At just over 9 cubic inches, the HP Sprocket is the smallest of the wallet-size snapshot printers we tested. While it works pretty well for a novelty photo printer, its print quality just doesn’t quite measure up to that of other photo-only printers. The slightly larger Polaroid Zip produced better-quality 2 x 3 snapshots, and in testing, we found that these limited-inkless printers can’t create display prints. This is mostly because the colors aren’t as bright or vivid as when printed with machines that use inkjet or dye-sublimation technology.
The printer’s compact size also means it doesn’t have a lot of printing options. You can only print in one size, and while there are a few editing options in the app, you can’t adjust settings and connectivity selections like you can with some other printers we reviewed.
The Sprocket uses zero ink, or “Zink,” technology to create images on heat-activated photo paper. This makes setup easy because you don’t have to load a cartridge; you simply open the tray and drop in the paper.
Because of its small size, the printer only holds 10 pieces of paper at a time. The paper is a little expensive, especially for such small prints. However, since you don’t have to worry about purchasing ink, it’s a good value compared to other photo printers. And like many of the other portable photo printer manufacturers, HP sells adhesive photo paper so you can use your photos as stickers.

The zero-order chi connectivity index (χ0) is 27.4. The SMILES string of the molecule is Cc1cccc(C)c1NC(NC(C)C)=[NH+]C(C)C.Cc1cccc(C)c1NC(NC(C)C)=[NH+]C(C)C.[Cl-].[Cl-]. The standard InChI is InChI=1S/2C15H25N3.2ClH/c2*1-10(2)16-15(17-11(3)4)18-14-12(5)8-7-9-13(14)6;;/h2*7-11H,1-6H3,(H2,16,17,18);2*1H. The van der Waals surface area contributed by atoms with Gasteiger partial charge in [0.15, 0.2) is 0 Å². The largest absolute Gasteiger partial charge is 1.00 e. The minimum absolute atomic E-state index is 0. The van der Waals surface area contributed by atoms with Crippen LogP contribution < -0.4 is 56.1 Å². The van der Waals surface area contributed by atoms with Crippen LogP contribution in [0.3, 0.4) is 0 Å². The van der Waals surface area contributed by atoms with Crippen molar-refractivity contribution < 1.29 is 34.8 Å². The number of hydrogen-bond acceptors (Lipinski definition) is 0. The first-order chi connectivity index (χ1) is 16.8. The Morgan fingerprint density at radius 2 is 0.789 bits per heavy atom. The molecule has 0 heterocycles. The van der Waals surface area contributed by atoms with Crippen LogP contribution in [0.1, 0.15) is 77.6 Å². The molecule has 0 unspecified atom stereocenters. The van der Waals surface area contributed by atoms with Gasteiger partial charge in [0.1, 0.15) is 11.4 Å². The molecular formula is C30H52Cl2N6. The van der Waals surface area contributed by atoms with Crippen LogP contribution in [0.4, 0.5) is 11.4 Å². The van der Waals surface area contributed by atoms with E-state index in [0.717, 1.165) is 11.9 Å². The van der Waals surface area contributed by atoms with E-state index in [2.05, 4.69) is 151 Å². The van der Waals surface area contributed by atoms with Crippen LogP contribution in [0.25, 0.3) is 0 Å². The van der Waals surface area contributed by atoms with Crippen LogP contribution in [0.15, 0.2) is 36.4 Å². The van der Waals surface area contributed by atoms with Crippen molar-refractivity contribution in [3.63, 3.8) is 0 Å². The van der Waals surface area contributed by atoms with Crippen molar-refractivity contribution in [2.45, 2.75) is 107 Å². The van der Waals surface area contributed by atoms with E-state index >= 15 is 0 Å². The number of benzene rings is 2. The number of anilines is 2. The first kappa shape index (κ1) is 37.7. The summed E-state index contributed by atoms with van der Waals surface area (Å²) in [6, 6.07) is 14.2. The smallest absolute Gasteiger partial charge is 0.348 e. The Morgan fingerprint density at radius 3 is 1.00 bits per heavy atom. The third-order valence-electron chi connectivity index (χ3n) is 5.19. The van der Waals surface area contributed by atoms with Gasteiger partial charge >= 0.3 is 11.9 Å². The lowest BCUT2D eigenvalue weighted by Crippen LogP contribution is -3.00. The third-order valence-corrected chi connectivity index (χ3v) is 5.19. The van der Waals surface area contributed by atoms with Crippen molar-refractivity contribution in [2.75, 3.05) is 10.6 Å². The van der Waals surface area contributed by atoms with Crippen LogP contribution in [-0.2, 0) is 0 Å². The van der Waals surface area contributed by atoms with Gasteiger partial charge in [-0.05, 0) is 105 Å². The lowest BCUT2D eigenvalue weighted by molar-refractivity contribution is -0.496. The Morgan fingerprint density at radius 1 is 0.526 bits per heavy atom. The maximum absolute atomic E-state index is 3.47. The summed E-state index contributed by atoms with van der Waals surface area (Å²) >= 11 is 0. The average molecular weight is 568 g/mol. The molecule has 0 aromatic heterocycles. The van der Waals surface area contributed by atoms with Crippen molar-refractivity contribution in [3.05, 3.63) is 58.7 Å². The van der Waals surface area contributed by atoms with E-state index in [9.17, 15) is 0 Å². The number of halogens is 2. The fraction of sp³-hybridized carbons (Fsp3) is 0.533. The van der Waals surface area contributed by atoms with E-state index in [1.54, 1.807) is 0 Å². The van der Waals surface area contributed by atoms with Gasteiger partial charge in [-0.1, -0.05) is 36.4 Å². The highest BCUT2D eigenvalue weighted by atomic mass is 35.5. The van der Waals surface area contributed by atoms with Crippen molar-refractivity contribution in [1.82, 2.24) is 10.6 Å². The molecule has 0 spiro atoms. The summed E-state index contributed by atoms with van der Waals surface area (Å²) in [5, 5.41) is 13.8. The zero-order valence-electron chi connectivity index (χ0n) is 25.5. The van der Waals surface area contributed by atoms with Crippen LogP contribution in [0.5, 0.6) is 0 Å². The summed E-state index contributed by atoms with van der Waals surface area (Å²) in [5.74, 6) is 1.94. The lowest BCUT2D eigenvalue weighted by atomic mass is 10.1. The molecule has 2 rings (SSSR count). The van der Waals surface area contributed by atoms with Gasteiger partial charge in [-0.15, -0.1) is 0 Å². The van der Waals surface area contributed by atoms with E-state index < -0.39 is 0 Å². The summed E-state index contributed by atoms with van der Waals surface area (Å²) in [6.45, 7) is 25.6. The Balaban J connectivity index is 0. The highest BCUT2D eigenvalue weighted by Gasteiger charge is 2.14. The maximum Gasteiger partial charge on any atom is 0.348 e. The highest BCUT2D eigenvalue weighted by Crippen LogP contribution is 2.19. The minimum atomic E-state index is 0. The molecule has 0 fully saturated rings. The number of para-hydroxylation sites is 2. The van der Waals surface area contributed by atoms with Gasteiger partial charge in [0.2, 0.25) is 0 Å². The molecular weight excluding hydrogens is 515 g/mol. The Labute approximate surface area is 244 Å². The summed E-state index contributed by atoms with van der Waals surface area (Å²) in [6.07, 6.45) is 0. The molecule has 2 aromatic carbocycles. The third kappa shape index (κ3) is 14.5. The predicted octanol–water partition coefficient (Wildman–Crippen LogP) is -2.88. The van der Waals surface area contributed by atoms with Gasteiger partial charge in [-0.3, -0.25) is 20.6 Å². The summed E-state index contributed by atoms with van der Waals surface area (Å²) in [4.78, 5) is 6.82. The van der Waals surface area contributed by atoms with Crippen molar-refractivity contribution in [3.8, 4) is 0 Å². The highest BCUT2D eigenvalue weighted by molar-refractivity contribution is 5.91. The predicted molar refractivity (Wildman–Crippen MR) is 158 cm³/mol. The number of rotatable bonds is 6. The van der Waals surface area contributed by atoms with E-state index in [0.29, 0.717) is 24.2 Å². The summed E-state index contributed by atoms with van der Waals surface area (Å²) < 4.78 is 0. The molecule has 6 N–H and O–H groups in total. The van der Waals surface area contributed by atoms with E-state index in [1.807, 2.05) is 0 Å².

One great thing about inkless printers is their speed. Our tests show that the Sprocket prints photos in an average of around 40 seconds per picture, which is the fastest speed of the Zink printers we tested. It can print about 30 photos per charge but comes with a USB power cable in case you need to charge it to continue printing.
This printer is extremely portable and can easily fit in a purse or large pocket. There’s only one button on the device for power, and it doesn’t have a display because you print directly from your smartphone. A small light on the side of the device blinks when the device is processing print jobs and turns red if something is wrong.
It was very easy to connect to and begin printing with this device. Its well-organized app walks you through the steps to connect to the printer, and it gives you the option to sync to your social media accounts so you can access them in the app – we printed almost instantly from Google photo accounts and Facebook. The printer can only connect to a smartphone or tablet via Bluetooth. While its nice when printers have many connection options, like USB, SD card or wireless network options, the limited choice meant we could print images from the internet in less than five minutes.
When we tested print quality, we found that photos made with the Sprocket looked washed out; this was especially true in our portrait photo test, in which the printer made the subject look very pale. In that same image, we also saw that lines separating different objects in the photo weren’t well defined. With the naked eye, we could just barely make out a grid-like pattern on each of the prints, and some of the tiny details didn’t make it through in our landscape prints. Still, we also found the colors were more vivid in the landscape prints than with some of the other portable photo printers we tested.
The HP Sprocket makes printing easy and is a great option for a novelty printer. However, if you're looking to produce long-lasting, detailed photos, we recommend looking at some of the higher-end photo-only printers that come with more printing options and features.
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